Green Arrow #48 // Review
The death of Roy Harper has presented an overwhelmingly strong mental obstacle for Oliver Queen to overcome, both during his time as Green Arrow and not. As Oliver tries to move forward, make some sort of progress in coping with Roy’s death, a part of him still struggles to become the person he promised to be.
Last seen Green Arrow and Black Canary had taken down the Citizen, preventing him from killing Oliver on a live camera feed. As Ollie flew away with his favorite person, Dinah, he swore to do better, to be better - for everyone’s sake, even Roy’s.
Now Oliver spends long hours of his nights trying to prevent any harm from coming to his city. He worries that Seattle is becoming “more like Gotham” to which Dinah hopes he doesn’t become more like Batman. As the city literally shifts, Green Arrow and Black Canary race off to fight the threat that is growing in Seattle, a new and more powerful, Count Vertigo. Green Arrow issue #48 is written by Collin Kelley and Jackson Lanzing, with art by Javier Fernandez, colors by John Kalisz, and letters by Deron Bennett.
Collin Kelley and Jackson Lanzing bring back a formidable nemesis as the story of Green Arrow starts to wind down. Though it can be engaging to see how Oliver combats an old foe with new personal issues, the writing duo, Kelley and Lanzing, try and keep the tension high by focusing on the emotional relationship between Oliver and Dinah. Emotions have always been a powerful factor of Oliver and his stories, and that’s one of the things that has pushed him away from his counterpart, Batman, though it’s growing mundane to hear, rather than see, Oliver trying to push past these problems that have consumed his life.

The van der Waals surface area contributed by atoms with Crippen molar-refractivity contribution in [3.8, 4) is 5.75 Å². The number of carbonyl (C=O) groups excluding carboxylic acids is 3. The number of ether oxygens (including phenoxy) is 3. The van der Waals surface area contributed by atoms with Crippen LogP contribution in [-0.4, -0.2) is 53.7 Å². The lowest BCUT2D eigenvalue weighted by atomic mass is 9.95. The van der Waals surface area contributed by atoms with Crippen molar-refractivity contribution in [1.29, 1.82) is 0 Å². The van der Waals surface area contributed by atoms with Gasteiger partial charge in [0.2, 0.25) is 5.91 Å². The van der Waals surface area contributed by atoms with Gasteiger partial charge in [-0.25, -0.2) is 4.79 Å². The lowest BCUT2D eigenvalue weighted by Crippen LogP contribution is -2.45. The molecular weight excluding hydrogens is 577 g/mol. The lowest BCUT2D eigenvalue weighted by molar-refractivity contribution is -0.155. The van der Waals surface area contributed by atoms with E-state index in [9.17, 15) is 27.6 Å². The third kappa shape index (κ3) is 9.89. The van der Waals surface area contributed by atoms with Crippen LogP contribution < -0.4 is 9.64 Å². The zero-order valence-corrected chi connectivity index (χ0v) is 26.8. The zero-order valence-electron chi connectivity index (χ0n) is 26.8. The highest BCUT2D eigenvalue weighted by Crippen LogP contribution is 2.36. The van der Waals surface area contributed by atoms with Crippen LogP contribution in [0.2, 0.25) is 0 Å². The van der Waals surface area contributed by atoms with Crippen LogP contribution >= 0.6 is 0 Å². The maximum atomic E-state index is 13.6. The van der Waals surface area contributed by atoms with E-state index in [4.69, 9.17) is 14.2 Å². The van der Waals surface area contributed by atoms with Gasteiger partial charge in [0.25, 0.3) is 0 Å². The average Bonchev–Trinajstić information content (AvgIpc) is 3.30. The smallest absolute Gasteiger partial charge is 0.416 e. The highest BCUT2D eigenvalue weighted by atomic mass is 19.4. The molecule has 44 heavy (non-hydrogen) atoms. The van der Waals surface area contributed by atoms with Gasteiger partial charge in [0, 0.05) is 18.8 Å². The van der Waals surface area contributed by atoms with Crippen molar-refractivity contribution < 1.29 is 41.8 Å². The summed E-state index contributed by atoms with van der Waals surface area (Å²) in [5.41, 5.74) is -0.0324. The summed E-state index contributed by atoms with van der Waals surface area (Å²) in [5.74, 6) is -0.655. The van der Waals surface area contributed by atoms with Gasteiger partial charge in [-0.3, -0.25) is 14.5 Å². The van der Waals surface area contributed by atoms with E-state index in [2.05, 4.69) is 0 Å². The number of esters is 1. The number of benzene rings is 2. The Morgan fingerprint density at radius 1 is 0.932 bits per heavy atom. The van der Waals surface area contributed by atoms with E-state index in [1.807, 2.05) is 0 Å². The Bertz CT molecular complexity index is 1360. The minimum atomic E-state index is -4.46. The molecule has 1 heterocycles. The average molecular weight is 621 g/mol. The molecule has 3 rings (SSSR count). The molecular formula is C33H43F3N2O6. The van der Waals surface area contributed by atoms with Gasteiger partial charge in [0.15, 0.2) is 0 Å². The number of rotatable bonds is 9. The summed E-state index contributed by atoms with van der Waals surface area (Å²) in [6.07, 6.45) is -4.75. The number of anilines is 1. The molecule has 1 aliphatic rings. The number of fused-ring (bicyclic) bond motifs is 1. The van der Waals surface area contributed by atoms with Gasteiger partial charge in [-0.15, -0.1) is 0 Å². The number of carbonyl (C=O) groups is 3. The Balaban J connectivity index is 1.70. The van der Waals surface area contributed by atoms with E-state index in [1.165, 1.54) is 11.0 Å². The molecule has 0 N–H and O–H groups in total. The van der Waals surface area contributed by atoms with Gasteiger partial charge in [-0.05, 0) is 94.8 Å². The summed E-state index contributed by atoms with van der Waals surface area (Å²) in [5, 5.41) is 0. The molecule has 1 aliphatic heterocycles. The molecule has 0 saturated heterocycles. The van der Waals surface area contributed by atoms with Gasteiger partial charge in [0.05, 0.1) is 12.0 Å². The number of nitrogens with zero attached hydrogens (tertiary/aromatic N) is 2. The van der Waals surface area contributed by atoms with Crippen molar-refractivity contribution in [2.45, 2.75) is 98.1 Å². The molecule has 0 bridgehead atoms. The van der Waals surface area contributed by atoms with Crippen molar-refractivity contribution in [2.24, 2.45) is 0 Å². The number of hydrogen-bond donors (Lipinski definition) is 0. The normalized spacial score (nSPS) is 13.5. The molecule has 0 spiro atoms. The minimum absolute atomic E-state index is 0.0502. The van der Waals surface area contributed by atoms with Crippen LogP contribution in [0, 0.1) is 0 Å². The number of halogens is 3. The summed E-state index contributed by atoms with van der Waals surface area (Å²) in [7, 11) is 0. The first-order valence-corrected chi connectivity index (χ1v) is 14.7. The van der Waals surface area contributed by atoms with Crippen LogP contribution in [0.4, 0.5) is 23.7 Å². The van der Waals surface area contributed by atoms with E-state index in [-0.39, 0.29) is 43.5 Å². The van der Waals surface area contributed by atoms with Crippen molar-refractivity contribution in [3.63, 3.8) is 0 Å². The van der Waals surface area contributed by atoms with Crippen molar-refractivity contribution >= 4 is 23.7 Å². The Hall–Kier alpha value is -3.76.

The art provided by Javier Fernandez delivers some great landscapes, and twisted backgrounds, as Count Vertigo reshapes Seattle. Fernandez’s strengths stay strong in depicting the backgrounds, and more scenic views, as the characters involved lack prominent detail through most of the issue. As the story moves along, the art sort of blended together. The colors by John Kalisz paint fascinating shades of green as Vertigo debuts his new and vastly increased powers. The colors remained wonderful throughout the story, following along with the tone the entire way.
Green Arrow is a character heavily driven by emotion, but it’s difficult to read a story where the same issues prevent the character from changing, whether it’s by growing or worsening. Oliver drones on about his problems without showing any real sign of wanting to do something about it. With Green Arrow officially coming to a close with issue #50, it’s a wonder how this final solo run will impact Oliver Queen.